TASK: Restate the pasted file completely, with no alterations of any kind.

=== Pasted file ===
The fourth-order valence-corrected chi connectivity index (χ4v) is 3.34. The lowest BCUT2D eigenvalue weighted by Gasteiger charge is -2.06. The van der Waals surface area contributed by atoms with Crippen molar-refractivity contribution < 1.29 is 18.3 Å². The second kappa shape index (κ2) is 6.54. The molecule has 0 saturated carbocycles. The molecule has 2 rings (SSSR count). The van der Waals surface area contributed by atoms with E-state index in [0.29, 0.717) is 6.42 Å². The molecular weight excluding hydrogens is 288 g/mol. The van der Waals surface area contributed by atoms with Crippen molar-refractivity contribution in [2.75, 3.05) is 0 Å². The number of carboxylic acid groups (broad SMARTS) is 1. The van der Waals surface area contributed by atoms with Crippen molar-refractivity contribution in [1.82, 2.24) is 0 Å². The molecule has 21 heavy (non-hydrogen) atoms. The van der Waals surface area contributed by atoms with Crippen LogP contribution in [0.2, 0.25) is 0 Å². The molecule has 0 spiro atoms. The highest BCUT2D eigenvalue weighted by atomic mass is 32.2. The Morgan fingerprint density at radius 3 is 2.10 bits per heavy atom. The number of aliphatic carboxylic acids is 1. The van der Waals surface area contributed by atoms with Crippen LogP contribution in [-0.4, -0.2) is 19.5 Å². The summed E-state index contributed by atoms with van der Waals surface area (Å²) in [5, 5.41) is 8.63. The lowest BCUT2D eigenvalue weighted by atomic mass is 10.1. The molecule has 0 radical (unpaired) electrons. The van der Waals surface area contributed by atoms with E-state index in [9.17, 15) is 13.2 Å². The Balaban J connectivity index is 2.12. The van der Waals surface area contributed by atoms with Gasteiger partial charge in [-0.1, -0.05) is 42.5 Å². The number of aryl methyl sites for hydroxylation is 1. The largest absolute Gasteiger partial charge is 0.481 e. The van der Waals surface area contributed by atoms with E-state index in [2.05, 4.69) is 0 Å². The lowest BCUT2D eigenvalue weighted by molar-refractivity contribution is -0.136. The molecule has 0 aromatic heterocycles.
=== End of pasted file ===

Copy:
The fourth-order valence-corrected chi connectivity index (χ4v) is 3.34. The lowest BCUT2D eigenvalue weighted by Gasteiger charge is -2.06. The van der Waals surface area contributed by atoms with Crippen molar-refractivity contribution < 1.29 is 18.3 Å². The second kappa shape index (κ2) is 6.54. The molecule has 0 saturated carbocycles. The molecule has 2 rings (SSSR count). The van der Waals surface area contributed by atoms with E-state index in [0.29, 0.717) is 6.42 Å². The molecular weight excluding hydrogens is 288 g/mol. The van der Waals surface area contributed by atoms with Crippen molar-refractivity contribution in [2.75, 3.05) is 0 Å². The number of carboxylic acid groups (broad SMARTS) is 1. The van der Waals surface area contributed by atoms with Crippen molar-refractivity contribution in [1.82, 2.24) is 0 Å². The molecule has 21 heavy (non-hydrogen) atoms. The van der Waals surface area contributed by atoms with Crippen LogP contribution in [0.2, 0.25) is 0 Å². The molecule has 0 spiro atoms. The highest BCUT2D eigenvalue weighted by atomic mass is 32.2. The Morgan fingerprint density at radius 3 is 2.10 bits per heavy atom. The number of aliphatic carboxylic acids is 1. The van der Waals surface area contributed by atoms with Crippen LogP contribution in [-0.4, -0.2) is 19.5 Å². The summed E-state index contributed by atoms with van der Waals surface area (Å²) in [5, 5.41) is 8.63. The lowest BCUT2D eigenvalue weighted by atomic mass is 10.1. The molecule has 0 radical (unpaired) electrons. The van der Waals surface area contributed by atoms with E-state index in [9.17, 15) is 13.2 Å². The Balaban J connectivity index is 2.12. The van der Waals surface area contributed by atoms with Gasteiger partial charge in [-0.1, -0.05) is 42.5 Å². The number of aryl methyl sites for hydroxylation is 1. The largest absolute Gasteiger partial charge is 0.481 e. The van der Waals surface area contributed by atoms with E-state index in [2.05, 4.69) is 0 Å². The lowest BCUT2D eigenvalue weighted by molar-refractivity contribution is -0.136. The molecule has 0 aromatic heterocycles.